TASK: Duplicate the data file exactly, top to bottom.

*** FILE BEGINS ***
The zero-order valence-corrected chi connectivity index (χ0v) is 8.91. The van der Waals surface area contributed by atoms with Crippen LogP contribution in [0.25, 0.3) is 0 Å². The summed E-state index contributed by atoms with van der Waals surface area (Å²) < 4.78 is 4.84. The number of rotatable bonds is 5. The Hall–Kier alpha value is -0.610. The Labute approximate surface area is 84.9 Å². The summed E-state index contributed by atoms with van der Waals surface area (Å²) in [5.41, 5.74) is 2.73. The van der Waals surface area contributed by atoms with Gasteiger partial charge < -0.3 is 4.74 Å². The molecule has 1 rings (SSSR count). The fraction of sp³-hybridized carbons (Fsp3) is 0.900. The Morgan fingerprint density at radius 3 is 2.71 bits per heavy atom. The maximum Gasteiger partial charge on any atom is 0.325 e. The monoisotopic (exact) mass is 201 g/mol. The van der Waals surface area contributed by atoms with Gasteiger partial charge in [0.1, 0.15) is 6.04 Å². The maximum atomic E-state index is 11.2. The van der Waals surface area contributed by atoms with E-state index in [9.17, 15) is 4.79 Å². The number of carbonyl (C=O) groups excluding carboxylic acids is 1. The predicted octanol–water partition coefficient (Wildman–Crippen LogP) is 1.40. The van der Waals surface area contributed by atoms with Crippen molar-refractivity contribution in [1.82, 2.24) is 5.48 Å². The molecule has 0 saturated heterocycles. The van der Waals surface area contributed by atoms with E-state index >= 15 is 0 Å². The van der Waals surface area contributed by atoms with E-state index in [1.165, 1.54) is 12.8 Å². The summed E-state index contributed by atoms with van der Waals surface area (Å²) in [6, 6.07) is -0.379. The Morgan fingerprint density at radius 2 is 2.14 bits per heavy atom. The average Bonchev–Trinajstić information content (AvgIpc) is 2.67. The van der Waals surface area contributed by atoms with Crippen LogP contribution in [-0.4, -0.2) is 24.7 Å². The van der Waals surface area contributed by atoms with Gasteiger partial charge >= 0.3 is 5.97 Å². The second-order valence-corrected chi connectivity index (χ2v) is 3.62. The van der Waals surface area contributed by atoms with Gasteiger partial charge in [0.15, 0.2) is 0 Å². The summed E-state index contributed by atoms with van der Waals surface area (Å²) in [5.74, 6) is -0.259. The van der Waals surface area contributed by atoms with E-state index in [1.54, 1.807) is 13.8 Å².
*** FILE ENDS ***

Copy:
The zero-order valence-corrected chi connectivity index (χ0v) is 8.91. The van der Waals surface area contributed by atoms with Crippen LogP contribution in [0.25, 0.3) is 0 Å². The summed E-state index contributed by atoms with van der Waals surface area (Å²) < 4.78 is 4.84. The number of rotatable bonds is 5. The Hall–Kier alpha value is -0.610. The Labute approximate surface area is 84.9 Å². The summed E-state index contributed by atoms with van der Waals surface area (Å²) in [5.41, 5.74) is 2.73. The van der Waals surface area contributed by atoms with Gasteiger partial charge < -0.3 is 4.74 Å². The molecule has 1 rings (SSSR count). The fraction of sp³-hybridized carbons (Fsp3) is 0.900. The Morgan fingerprint density at radius 3 is 2.71 bits per heavy atom. The maximum Gasteiger partial charge on any atom is 0.325 e. The monoisotopic (exact) mass is 201 g/mol. The van der Waals surface area contributed by atoms with Gasteiger partial charge in [0.1, 0.15) is 6.04 Å². The maximum atomic E-state index is 11.2. The van der Waals surface area contributed by atoms with E-state index in [9.17, 15) is 4.79 Å². The number of carbonyl (C=O) groups excluding carboxylic acids is 1. The predicted octanol–water partition coefficient (Wildman–Crippen LogP) is 1.40. The van der Waals surface area contributed by atoms with Crippen molar-refractivity contribution in [1.82, 2.24) is 5.48 Å². The molecule has 0 saturated heterocycles. The van der Waals surface area contributed by atoms with E-state index >= 15 is 0 Å². The van der Waals surface area contributed by atoms with E-state index in [1.165, 1.54) is 12.8 Å². The summed E-state index contributed by atoms with van der Waals surface area (Å²) in [6, 6.07) is -0.379. The Morgan fingerprint density at radius 2 is 2.14 bits per heavy atom. The average Bonchev–Trinajstić information content (AvgIpc) is 2.67. The van der Waals surface area contributed by atoms with Crippen LogP contribution in [-0.4, -0.2) is 24.7 Å². The van der Waals surface area contributed by atoms with Gasteiger partial charge >= 0.3 is 5.97 Å². The second-order valence-corrected chi connectivity index (χ2v) is 3.62. The van der Waals surface area contributed by atoms with Gasteiger partial charge in [0.15, 0.2) is 0 Å². The summed E-state index contributed by atoms with van der Waals surface area (Å²) in [5.74, 6) is -0.259. The van der Waals surface area contributed by atoms with E-state index in [1.54, 1.807) is 13.8 Å².